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Tacoma LINK Alternatives: ... And Then There Were 3
Here’s the latest on the Tacoma Link Light Rail expansion conversation: the list has been narrowed yet again, now down to three possible preferred alternatives.
At this Tuesday’s City Council study session, Sound Transit presented its latest recommendations, assessed on criteria associated with each of six main criteria.
- Improve mobility and transportation access for Tacoma residents and visitors
- Increase transit ridership within the City of Tacoma
- Serve underserved neighborhoods and communities in the City of Tacoma
- Use transit to spur economic development and other types of investments
- Ensure that the project is environmentally sensitive and sustainable
- Establish a project that is competitive for federal funding
A draft chart shows how the six routes compare on those goals and criteria.
DOWNLOAD FULL SIZE (pdf)
Coming out of that process, Sound Transit identified three top routes, which were presented to Council: North End Central (B1), Eastside (C1), and North Downtown Central (E1) (see above map). The Council now needs to consider the alternatives and make a decision on which alternative it prefers. Council members gave some idea as to their priorities, and raised questions as well. At the logistical level, an important question going forward will be how much value is placed on potential future development, and how much on existing ridership potential.
From a funding perspective, it’s clear that whatever project is chosen, it will be important to keep federal grant criteria in mind. Projects are being considered under a $150 million threshold that makes them eligible for a Federal small starts grant, which would bring $50 million from federal funds, and $50 million from Sound Transit, with a remaining $50 million to be raised from partners in the community.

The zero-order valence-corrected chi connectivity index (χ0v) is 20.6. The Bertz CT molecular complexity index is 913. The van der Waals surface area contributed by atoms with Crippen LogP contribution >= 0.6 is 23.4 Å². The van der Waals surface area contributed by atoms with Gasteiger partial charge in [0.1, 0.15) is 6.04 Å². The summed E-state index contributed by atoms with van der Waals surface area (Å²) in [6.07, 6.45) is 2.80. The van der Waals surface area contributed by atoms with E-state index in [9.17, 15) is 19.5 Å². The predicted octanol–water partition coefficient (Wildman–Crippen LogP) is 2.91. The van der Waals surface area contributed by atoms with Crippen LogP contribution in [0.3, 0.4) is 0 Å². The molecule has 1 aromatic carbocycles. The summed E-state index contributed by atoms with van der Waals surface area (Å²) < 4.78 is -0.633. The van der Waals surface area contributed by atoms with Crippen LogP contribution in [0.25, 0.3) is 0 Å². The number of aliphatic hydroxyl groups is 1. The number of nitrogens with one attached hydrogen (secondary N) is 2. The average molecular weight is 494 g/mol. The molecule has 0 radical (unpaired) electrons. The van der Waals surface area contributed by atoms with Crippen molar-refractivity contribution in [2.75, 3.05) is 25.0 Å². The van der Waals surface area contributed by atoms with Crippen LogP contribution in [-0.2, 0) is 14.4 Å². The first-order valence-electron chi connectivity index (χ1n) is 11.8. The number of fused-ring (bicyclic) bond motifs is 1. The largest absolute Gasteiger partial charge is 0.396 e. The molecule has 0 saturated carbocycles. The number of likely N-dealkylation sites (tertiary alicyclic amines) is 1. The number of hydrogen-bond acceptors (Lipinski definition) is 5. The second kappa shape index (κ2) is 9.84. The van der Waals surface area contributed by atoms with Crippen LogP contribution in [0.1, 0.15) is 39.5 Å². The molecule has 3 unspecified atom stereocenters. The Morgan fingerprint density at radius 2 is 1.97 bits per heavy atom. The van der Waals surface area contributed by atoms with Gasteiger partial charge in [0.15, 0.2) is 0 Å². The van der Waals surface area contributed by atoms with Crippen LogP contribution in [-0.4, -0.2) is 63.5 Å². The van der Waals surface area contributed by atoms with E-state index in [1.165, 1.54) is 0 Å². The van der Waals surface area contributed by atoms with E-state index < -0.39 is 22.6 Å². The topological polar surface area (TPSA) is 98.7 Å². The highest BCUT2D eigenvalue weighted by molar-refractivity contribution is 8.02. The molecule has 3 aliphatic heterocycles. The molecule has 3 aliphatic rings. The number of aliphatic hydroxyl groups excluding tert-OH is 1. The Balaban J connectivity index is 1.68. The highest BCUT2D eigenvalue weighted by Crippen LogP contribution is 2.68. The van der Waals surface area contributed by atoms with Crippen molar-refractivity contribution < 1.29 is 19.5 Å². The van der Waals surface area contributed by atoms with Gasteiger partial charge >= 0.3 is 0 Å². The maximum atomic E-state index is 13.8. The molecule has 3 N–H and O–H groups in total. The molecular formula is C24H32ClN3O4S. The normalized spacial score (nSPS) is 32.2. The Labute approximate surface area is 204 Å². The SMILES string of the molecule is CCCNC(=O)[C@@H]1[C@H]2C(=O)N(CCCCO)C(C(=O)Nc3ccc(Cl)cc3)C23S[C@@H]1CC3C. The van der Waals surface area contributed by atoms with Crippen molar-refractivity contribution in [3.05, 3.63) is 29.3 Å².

March 14 – Sound Transit Capital Committee Briefing
March 19 – Open House at UWT to present the corridor alternatives evaluation
March 20 – Stakeholder Roundtable to gather input
April 2 – Tacoma City Council Study Session
April 11 – Sound Transit Capital Committee
April 25 – Sound Transit Board
Once the Sound Transit Board has identified a preferred alternative, the next steps will include the environmental review and engineering phases, and a consideration of the chosen corridor on a block-by-block basis to choose the specific streets down which the LINK expansion would run.
As our City Council considers its goals for the LINK expansion, what are your goals? If we’re going to pursue this project, should we be striking off into underdeveloped areas with great potential for growth? Or should we be looking to connect already developed neighborhoods with existing riders? The ultimate pot of gold at the end of the LINK rainbow is the ever tricky “economic development,” but what exactly does that look like?
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